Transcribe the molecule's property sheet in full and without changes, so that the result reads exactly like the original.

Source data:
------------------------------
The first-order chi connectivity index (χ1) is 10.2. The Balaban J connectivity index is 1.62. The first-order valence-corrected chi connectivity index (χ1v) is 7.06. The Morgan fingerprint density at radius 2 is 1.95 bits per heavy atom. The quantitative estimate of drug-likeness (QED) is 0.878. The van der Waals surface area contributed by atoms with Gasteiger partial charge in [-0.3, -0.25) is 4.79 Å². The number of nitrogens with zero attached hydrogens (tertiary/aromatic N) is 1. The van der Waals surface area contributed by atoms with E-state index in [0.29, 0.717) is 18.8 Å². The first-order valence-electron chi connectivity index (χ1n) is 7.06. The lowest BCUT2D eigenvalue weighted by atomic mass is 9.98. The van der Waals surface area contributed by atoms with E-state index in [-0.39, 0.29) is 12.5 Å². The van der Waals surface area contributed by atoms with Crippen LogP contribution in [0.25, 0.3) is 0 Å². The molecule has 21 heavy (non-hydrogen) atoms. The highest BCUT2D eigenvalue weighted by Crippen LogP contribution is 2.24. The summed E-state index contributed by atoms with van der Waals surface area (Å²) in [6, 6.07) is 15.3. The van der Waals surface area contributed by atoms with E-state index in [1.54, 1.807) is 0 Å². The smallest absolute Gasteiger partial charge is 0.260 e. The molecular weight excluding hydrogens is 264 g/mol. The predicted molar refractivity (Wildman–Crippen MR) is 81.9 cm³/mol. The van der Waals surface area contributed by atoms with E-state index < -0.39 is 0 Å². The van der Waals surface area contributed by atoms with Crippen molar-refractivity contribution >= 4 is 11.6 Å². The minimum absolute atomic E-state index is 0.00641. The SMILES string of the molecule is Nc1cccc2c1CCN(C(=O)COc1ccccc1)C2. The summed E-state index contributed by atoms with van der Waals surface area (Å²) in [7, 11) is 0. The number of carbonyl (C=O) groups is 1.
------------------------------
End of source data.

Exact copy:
The first-order chi connectivity index (χ1) is 10.2. The Balaban J connectivity index is 1.62. The first-order valence-corrected chi connectivity index (χ1v) is 7.06. The Morgan fingerprint density at radius 2 is 1.95 bits per heavy atom. The quantitative estimate of drug-likeness (QED) is 0.878. The van der Waals surface area contributed by atoms with Gasteiger partial charge in [-0.3, -0.25) is 4.79 Å². The number of nitrogens with zero attached hydrogens (tertiary/aromatic N) is 1. The van der Waals surface area contributed by atoms with E-state index in [0.29, 0.717) is 18.8 Å². The first-order valence-electron chi connectivity index (χ1n) is 7.06. The lowest BCUT2D eigenvalue weighted by atomic mass is 9.98. The van der Waals surface area contributed by atoms with E-state index in [-0.39, 0.29) is 12.5 Å². The van der Waals surface area contributed by atoms with Crippen LogP contribution in [0.25, 0.3) is 0 Å². The molecule has 21 heavy (non-hydrogen) atoms. The highest BCUT2D eigenvalue weighted by Crippen LogP contribution is 2.24. The summed E-state index contributed by atoms with van der Waals surface area (Å²) in [6, 6.07) is 15.3. The van der Waals surface area contributed by atoms with E-state index in [1.54, 1.807) is 0 Å². The smallest absolute Gasteiger partial charge is 0.260 e. The molecular weight excluding hydrogens is 264 g/mol. The predicted molar refractivity (Wildman–Crippen MR) is 81.9 cm³/mol. The van der Waals surface area contributed by atoms with E-state index < -0.39 is 0 Å². The van der Waals surface area contributed by atoms with Crippen molar-refractivity contribution >= 4 is 11.6 Å². The minimum absolute atomic E-state index is 0.00641. The SMILES string of the molecule is Nc1cccc2c1CCN(C(=O)COc1ccccc1)C2. The summed E-state index contributed by atoms with van der Waals surface area (Å²) in [7, 11) is 0. The number of carbonyl (C=O) groups is 1.